Get Engaged Tours (2004) – Each February MEUSA coordinated marriage equality volunteers in their local states to encourage the public to "Get Engaged" in the fight for civil marriage equality. The effort was unique because of the work in rural and conservative communities where volunteers met in local fire stations, libraries, coffee shops, empty classrooms, and churches to talk one-on-one with community members or to present panel discussions. The Get Engaged Tours served the two-fold purpose of educating the public and recruiting and training new volunteer leaders and speakers.
Bridge Walks (AKA The Wedding March) (2004) – Begun by MENY in New York City and eventually spreading to locations across the state and to San Francisco, community members marched to symbolize crossing the “bridge” to equality. Midway during the walk, organizers traditionally held a long-distance call between marchers crossing the Brooklyn Bridge and those crossing the Golden Gate Bridge.
Marriage Equality Express (2004) - A cross-country bus caravan organized and attended by MEUSA and other marriage equality activists in response to the invalidation of over 4,000 marriages performed during the San Francisco 2004 “Winter of Love.” Designed to provide education and awareness in communities across the country, the bus tour culminated at the first national rally for marriage equality in Washington D.C. on 11 October 2004.
Tax Day Actions (2005) - Marriage equality supporters gathered outside of local post offices on April 15 each year with signs and leaflets highlighting the financial discrepancies and discrimination endured by couples who are unable to marry.
Door-to-Door Canvassing (2006) - MEUSA volunteers, working in coalition with allied organizations, began statewide canvassing, going door-to-door to speak with local residents regardingf marriage equality. In 2008 and 2009 a mass-canvassing project focused on marriage equality was developed and implemented in San Diego, CA.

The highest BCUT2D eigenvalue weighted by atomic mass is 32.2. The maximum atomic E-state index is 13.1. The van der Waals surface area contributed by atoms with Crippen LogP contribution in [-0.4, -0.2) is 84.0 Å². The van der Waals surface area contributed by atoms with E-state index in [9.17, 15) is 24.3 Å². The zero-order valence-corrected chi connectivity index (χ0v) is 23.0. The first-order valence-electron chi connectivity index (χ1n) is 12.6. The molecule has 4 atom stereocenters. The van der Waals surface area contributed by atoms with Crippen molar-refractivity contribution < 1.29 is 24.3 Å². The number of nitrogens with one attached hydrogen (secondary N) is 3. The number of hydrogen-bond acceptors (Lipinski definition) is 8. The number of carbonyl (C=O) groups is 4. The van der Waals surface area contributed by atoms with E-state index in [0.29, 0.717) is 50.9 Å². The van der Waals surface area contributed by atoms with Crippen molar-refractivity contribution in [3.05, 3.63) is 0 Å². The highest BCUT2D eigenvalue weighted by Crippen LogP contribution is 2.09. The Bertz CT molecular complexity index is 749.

The Loving Quilt (2007) – Each patch on the Loving Quilt featured stories and photographs of Marriage Equality USA members and their families to honor the historic 2004 same-sex weddings in San Francisco as well as the 40th anniversary of the Supreme Court’s Loving v. Virginia decision. The quilt toured and was displayed extensively in locations around the country.
Walk a Mile in My Shoes (2007) – Coordinated by MENY, this public art installation along the walkways of the New York state capital displayed the stories, with shoes attached, of those affected by a lack of marriage equality. Afterwards the shoes and stories were sent to key legislators on a regular basis to remind them of the real stories of families affected by the denial of marriage equality.
Post Card Campaign (2009) - Members of the public completed pre-printed post cards stating their own personal reasons for supporting marriage equality. Thousands of post cards were mailed to the President.
Legal & Policy Online Resource Center (2011) - Provided one of the first comprehensive online locations for marriage equality resources including tracking legislation, polling and court cases, as well as a marriage equality map of the United States.
National Equality Action Team (NEAT) (2012) – Began as the “20 Million More Campaign,” NEAT was the first national coalition built to engage organizations and volunteers across the country to bring resources to states facing marriage equality votes. MEUSA coordinated coalition volunteers to provide phone banking and canvassing support in multiple, successful state campaigns.
Election Project (2012) - Tracked and documented presidential candidates' positions on LGBT issues and provided a chart tracking position changes throughout the 2012 election cycle. On Election Day provided an all-night service updating the results of races important to the LGBT and marriage equality communities.